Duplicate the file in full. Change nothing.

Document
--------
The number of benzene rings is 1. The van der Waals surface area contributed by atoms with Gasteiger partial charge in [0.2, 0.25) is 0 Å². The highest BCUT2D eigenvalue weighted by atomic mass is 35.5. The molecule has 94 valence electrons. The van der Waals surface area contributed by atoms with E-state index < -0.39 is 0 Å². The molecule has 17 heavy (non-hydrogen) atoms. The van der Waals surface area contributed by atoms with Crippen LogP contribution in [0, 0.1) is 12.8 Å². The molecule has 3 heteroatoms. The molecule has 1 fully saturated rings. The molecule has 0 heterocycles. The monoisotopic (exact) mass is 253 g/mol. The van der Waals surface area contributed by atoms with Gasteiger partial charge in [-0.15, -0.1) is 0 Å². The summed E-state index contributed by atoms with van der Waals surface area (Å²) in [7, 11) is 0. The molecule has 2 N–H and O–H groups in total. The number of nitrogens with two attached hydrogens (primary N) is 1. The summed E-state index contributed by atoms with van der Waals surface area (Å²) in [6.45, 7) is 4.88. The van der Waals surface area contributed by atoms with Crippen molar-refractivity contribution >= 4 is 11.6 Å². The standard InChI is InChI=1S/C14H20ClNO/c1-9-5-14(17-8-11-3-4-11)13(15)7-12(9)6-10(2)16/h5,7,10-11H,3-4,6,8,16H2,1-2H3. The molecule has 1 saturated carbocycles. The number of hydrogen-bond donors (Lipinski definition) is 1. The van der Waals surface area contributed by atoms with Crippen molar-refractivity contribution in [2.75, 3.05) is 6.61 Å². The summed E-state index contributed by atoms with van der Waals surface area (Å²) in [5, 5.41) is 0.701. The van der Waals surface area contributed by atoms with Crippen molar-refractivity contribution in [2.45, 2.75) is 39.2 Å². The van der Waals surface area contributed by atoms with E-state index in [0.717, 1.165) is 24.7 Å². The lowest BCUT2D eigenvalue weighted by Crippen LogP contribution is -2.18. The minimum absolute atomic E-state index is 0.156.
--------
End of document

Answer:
The number of benzene rings is 1. The van der Waals surface area contributed by atoms with Gasteiger partial charge in [0.2, 0.25) is 0 Å². The highest BCUT2D eigenvalue weighted by atomic mass is 35.5. The molecule has 94 valence electrons. The van der Waals surface area contributed by atoms with E-state index < -0.39 is 0 Å². The molecule has 17 heavy (non-hydrogen) atoms. The van der Waals surface area contributed by atoms with Crippen LogP contribution in [0, 0.1) is 12.8 Å². The molecule has 3 heteroatoms. The molecule has 1 fully saturated rings. The molecule has 0 heterocycles. The monoisotopic (exact) mass is 253 g/mol. The van der Waals surface area contributed by atoms with Gasteiger partial charge in [-0.15, -0.1) is 0 Å². The summed E-state index contributed by atoms with van der Waals surface area (Å²) in [7, 11) is 0. The molecule has 2 N–H and O–H groups in total. The number of nitrogens with two attached hydrogens (primary N) is 1. The summed E-state index contributed by atoms with van der Waals surface area (Å²) in [6.45, 7) is 4.88. The van der Waals surface area contributed by atoms with Crippen molar-refractivity contribution >= 4 is 11.6 Å². The standard InChI is InChI=1S/C14H20ClNO/c1-9-5-14(17-8-11-3-4-11)13(15)7-12(9)6-10(2)16/h5,7,10-11H,3-4,6,8,16H2,1-2H3. The molecule has 1 saturated carbocycles. The number of hydrogen-bond donors (Lipinski definition) is 1. The van der Waals surface area contributed by atoms with Crippen molar-refractivity contribution in [2.75, 3.05) is 6.61 Å². The summed E-state index contributed by atoms with van der Waals surface area (Å²) in [5, 5.41) is 0.701. The van der Waals surface area contributed by atoms with Crippen molar-refractivity contribution in [2.45, 2.75) is 39.2 Å². The van der Waals surface area contributed by atoms with E-state index in [0.717, 1.165) is 24.7 Å². The lowest BCUT2D eigenvalue weighted by Crippen LogP contribution is -2.18. The minimum absolute atomic E-state index is 0.156.